Title: Nipples & Palm Trees
Director: Dylan Reynolds
Starring: Matt James, Sadie Katz, Aki Kitamura, Dallas Malloy, Vanessa Rose Parker
If a catchy, memorable and/or weirdly evocative title made a film, then surely “Nipples & Palm Trees” would be among the year’s best releases. Unfortunately, there’s plenty of color and sizzle but precious little of substance in this unenlightening tale of a down-and-out Los Angeles artist and his fitful relationship with his muse. Energetically shot enough to qualify as a travelogue curio for hardcore indie fans in search of another City-of-Angels valentine, there’s otherwise little to recommend this low-budget misfire.
The film centers on Jackson (screenwriter Matt James), a Venice Beach painter of sexually graphic couplings who suffers the indignity of a mind-numbing daytime office job at a call center. He’s a sex addict locked in a mutual-use relationship with Harmony (Sadie Katz) when she wanders off, leaving him in lovelorn fashion to troll the city for “release,” via massage parlors and a series of increasingly fractured and bizarre interactions with nymphomaniacs and other weirdos.
Director-editor Dylan Reynolds, working with cinematographer Matt Gulley, devises a visual template that goes a long way toward masking the narrative deficiencies of “Nipples & Palm Trees,” at least for its first couple reels. Using filters galore, the duo deploy an active, lively style, and cram their frames full — even if some of their choices (including a title card that appears 20 minutes into the movie) are strange, and the nervous, flitting tone is eventually revealed to be little more than a case of the emperor’s new clothes.
The script for “Nipples & Palm Trees” smacks of Eric Schaeffer-dom, which is to say that it’s centered around an angsty, capital-a artistic protagonist, and created seemingly with the prime objective of giving the creator (in this case writer-actor James) the chance to roll around naked with lots of ladies. Here, the nonsensical fantasy constructs include dinner-party gang-bangs and busty women who offer up joints and handjobs to strangers within five minutes of meeting them. Unwilling to sit on his actors, Reynolds allows the unchecked indulgence of James — who as a performer otherwise has a somewhat pleasing pinch of Paul Reiser’s nervous self-deprecation, by way of Andy Garcia — to run roughshod over the proceedings. As a result, scenes with a loosely improvised feel drone on and on, without ever really arriving at a place of grander illumination. The same story, in other words, could be told in 75 less minutes, as an equally frisky short.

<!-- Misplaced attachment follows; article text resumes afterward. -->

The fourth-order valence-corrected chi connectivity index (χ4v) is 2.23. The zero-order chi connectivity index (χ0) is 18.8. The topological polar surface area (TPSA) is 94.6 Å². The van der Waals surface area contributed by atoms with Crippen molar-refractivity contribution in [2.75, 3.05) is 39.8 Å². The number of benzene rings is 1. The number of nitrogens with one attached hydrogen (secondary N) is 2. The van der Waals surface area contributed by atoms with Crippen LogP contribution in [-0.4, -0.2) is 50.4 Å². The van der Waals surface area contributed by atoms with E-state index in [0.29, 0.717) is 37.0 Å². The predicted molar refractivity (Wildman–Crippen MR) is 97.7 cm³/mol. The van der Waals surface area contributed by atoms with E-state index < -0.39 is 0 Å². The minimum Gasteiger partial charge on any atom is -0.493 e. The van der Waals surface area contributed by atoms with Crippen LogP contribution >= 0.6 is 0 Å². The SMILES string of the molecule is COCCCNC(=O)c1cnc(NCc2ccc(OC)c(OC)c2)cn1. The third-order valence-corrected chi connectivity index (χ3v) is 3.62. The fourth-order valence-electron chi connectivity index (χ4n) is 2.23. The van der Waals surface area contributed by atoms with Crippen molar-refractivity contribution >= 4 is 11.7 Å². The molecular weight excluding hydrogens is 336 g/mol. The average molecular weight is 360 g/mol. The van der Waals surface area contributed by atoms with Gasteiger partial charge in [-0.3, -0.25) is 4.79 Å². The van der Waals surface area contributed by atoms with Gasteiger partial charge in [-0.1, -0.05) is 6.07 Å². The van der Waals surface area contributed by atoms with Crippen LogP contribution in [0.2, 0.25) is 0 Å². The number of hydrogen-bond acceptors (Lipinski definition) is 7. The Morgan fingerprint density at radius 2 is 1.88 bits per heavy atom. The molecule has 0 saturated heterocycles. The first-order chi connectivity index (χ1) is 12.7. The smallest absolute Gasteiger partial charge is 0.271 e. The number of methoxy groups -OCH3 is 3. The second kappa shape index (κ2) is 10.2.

James never really develops Harmony much beyond the broadest of strokes — as a damaged girl with raccoon-eyes makeup and a shrugged-off history of sexual abuse. While that backstory explains her choice of Jackson for acting out, it doesn’t really elevate their relationship to the level of something worth caring about, and so the film’s stab at emotional resonance in its finale comes off as especially unsuccessful. Most problematically, though, Jackson’s own behavior doesn’t add up. Would a sex addict and devoted fan of happy-endings massages really be freaked out by something like anal beads? Only in a film like “Nipples & Palm Trees,” which wants to wring mock-outrageousness out of every ounce of its messy story, no matter the improbability.
NOTE: “Nipples & Palm Trees” opens in Los Angeles at the Laemmle NoHo 7. For other release date information, and more information generally, visit www.NipplesAndPalmTrees.com.
Written by: Brent Simon